In 2012, the state Supreme Court’s McCleary decision ordered the state to fully fund K-12 education as mandated by the state constitution. Part of the decision reads, “…the state allocation for salaries and benefits fell far short of the actual cost of recruiting and retaining competent teachers, administrators, and staff.”

Since the McCleary decision, the state has not increased teacher salaries – and actually cut educators’ pay for two years.

Meanwhile, 8 billion dollars for Boeing.

No Hope said...

Good luck.

The legislature spent TWO days making a deal with BOEING and gave BOEING 8 billion in tax breaks. These breaks assure the 777x will be built in Wa. State, but 737 and 787 can still be moved out- of - state. So, that is 8B less for education, higher ed. etc. The amount of jobs that will be moved-out is questionable.

Rodney Tom tried to replace pensions with 401ks for workers. Tom's New Year wish came true when our elected officials refused to stand with BOEING Machinists. The Machinists were made to take the fall as to whether or not BOEING would stay. With a vote of 51% voted to replace their pensions with 401Ks. This action greatly diminished the strength of unions.


Then, we have a Spokane legislator trying to make Wa. a Right to Work State.

I suspect we'll see a separate funding stream created for charter schools; another stab at breaking unions would be welcomed. Yes, even though I 1240 is still in the courts.

Our politicians seem hell bent on destroying unions, Of course, our politicians will claim to be helpless; "The voters approved charter schools. Therefore, we must fund them."

Finally, I suspect we'll see dollars go into charter schools and the legislators will claim to fund public ed.

Anonymous said...

At the annual WEA meeting last ... April? I got to see Chris and Patty and if I wanted to wear red & be part of a photo op I could have seen Jay - all showing up to reward our WEA "leaders" for selling out us working stiffs so the "leaders" could be keep their seats at the table.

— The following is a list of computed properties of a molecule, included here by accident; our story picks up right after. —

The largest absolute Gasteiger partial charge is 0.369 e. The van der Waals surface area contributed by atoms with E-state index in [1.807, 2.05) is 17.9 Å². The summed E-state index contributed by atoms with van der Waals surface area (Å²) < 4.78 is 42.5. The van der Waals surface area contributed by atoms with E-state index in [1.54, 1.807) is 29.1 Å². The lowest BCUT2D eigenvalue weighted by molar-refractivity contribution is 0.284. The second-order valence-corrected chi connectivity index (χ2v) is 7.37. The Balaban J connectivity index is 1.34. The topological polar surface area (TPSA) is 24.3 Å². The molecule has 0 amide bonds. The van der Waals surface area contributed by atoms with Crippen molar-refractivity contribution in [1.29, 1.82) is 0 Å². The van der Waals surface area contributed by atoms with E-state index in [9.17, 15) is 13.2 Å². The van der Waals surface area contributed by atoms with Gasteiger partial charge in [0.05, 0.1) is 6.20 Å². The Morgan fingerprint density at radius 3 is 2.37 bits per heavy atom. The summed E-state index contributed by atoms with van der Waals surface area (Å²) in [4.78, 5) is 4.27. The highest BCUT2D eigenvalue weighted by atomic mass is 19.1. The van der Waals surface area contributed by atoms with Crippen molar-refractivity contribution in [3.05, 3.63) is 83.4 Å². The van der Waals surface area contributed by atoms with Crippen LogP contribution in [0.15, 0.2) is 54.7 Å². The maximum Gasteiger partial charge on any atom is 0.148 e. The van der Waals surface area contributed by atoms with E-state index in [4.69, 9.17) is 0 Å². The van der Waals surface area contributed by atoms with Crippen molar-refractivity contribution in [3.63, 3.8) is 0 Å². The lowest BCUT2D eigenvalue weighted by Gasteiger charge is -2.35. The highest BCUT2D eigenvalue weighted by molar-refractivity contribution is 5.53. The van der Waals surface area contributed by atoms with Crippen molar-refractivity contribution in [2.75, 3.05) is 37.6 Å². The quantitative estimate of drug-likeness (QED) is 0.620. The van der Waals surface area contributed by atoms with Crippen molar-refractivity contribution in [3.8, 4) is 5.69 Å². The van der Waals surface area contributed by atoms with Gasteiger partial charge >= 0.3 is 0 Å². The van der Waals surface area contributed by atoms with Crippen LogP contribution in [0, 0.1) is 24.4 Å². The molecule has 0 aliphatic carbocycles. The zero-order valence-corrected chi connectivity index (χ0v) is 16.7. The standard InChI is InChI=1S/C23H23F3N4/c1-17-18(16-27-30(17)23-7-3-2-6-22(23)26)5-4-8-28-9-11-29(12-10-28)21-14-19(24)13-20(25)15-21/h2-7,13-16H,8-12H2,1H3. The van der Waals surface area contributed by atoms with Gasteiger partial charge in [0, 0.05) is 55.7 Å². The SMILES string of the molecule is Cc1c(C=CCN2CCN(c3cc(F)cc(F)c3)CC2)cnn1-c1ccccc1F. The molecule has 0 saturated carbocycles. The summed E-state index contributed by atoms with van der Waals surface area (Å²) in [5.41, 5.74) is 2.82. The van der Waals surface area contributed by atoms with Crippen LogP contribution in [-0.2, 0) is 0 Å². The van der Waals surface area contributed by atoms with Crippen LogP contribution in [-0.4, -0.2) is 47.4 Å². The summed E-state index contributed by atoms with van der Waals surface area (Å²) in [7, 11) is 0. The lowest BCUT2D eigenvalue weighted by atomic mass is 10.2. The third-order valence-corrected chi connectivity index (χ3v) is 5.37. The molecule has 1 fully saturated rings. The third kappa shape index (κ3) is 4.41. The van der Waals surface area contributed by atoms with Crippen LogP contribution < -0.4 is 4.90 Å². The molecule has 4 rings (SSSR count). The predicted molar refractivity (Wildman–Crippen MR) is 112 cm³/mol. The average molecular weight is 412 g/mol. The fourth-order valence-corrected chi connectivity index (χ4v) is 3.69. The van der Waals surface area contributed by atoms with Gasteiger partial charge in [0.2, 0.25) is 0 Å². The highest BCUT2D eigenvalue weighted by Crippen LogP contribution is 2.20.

Patty said NOTHING about 30+ years of Democratic cowardice (well, except when they're complicit!!) in the face of the incessant lies about letting job destroyers steal more from the community because Grover Norquist says the destroyers will ... create jobs - instead of bubble after bubble.

Oh yeah - anyone notice Lessor of Two Evil Jay! and Lessor of Two Evil Patty! throw Boeing working stiffs under the buss with the latest Boeing extortion!

WOW! that was ... 'leadership'!!

So - there won't be money for McCleary because WE-THE-COWARDS keep re-electing sell outs and cowards!

Can we do a LITTLE math, people? Even if the worst flat earth droolers are elected in 2014 cuz we the know nobodies walk away from our beloved cowering sell outs, that just means in 2016 we'll have REAL champions of the bottom 80%+ to vote FOR!!! We need more than Kshama, Warren & Grayson if we're ever gonna get REAL revenue reform, hence REAL community investment reform - and we ain't gonna get 'em if we keep voting


Catherine said...

"The voters approved charter schools. Therefore, we must fund them."

My response is the voters approved cost of living adjustments and smaller class sizes several years ago, and the the legislature hasn't funded those.... so why is this more important?

Melissa Westbrook said...

Diaper, who are Patty and Chris?

Catherine, yes that would be a good point to make when they announce how these charters are to be funded.

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Not Hopeful said...

I suspect Diaper is talking about Patty Murray and Chris Gregoire.


In 2000, voters approved I 728. I 728 was intended to lower class and it never happened. The legislature suspended these dollars and they were used for other purposes. My point: We can't trust the legislature.

The Charter Commission continues to move forward with charter schools and there are folks watching to make sure it happens.